Keep in mind fresh fire damage can be unsafe due to landslides and falling trees. We had many blowdowns to navigate around.

It was a dusty trail with varying bits of new growth and old decay. The fire damage looked so new, it’s hard to believe it can almost have a learner’s permit. Up close, the charred logs and snags almost resembled obsidian to me, gleaming in the sun. But there is new growth and life too. In this area, you can potentially see all sorts of large critters, including bear, elk, and, a rare moose. Throughout the hike we saw elk scat but little else larger than a chipmunk, but that’s because my huffing and puffing probably scared them all away. My four-solid months of being sedentary had added pounds and removed muscle, even with me hiking a ton this summer. I was feeling the burn, especially at 7,000 feet up.


At just under a mile, we got our first larches and our last bits of shade. The larches started as a smattering, but turned into a large thicket of them to our left. Despite us being a few days early at Cutthroat Pass, we were maybe a few days late here, with some of the larches having a brown tinge. Keep in mind the higher elevation here will make them turn earlier than the more popular larch hikes on Highway 20 when planning your larch march in 2021.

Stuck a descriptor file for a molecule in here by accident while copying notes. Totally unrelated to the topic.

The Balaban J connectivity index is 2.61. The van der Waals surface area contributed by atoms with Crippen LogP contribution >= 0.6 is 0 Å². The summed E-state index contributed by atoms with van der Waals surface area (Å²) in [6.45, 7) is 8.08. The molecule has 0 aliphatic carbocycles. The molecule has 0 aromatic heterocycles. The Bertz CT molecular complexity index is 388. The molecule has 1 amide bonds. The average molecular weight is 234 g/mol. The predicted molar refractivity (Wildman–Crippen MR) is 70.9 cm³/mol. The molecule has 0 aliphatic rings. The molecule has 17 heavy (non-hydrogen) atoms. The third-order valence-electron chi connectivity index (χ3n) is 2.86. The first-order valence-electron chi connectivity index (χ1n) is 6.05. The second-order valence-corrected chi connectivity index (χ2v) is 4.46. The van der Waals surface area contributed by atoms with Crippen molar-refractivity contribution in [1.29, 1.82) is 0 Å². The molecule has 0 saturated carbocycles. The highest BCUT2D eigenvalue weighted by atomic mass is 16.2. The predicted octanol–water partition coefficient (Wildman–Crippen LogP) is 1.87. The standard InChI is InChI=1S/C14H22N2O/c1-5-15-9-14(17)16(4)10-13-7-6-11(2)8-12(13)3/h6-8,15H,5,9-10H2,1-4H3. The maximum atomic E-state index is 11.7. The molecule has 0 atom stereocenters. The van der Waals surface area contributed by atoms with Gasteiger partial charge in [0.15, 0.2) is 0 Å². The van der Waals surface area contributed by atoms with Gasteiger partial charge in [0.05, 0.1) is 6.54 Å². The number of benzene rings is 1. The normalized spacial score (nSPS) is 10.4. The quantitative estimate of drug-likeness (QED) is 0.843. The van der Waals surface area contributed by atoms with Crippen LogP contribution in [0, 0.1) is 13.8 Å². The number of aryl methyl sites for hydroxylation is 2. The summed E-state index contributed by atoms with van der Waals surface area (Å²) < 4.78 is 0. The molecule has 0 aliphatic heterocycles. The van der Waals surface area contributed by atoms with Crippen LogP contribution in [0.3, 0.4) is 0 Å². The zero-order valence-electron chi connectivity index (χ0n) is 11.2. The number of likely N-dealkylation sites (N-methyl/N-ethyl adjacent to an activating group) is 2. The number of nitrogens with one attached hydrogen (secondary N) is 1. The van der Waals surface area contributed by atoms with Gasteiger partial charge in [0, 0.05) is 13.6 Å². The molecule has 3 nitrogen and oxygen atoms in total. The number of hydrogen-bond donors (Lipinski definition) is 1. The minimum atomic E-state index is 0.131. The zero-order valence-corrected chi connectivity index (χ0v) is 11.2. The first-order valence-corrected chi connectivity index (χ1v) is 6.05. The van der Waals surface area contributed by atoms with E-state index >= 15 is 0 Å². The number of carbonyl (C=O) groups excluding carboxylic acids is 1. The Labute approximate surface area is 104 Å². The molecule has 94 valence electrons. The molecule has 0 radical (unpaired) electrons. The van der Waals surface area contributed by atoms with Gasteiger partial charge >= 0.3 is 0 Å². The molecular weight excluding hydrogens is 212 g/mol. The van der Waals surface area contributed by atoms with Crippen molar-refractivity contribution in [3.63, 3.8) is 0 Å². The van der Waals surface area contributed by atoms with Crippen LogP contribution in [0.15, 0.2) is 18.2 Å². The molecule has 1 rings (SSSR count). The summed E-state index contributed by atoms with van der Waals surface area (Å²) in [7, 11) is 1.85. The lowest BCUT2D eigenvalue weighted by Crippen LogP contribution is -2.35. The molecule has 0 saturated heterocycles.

The larches we had walked through just minutes prior. Note the smoky skies all about.

From this thicket, you leave the fire damage and enter the meadow section, which in June or July will be exploding with lupine and paintbrush. We reached a junction in a field. Go left for the summit of Tiffany Mountain. Here is where my head nearly ruined everything. I got so mad at myself for being slow, for holding my companions up, for how out of shape I was, that it just really soured my mood. The only thing that helped was looking back at where we’d come from and admiring the view.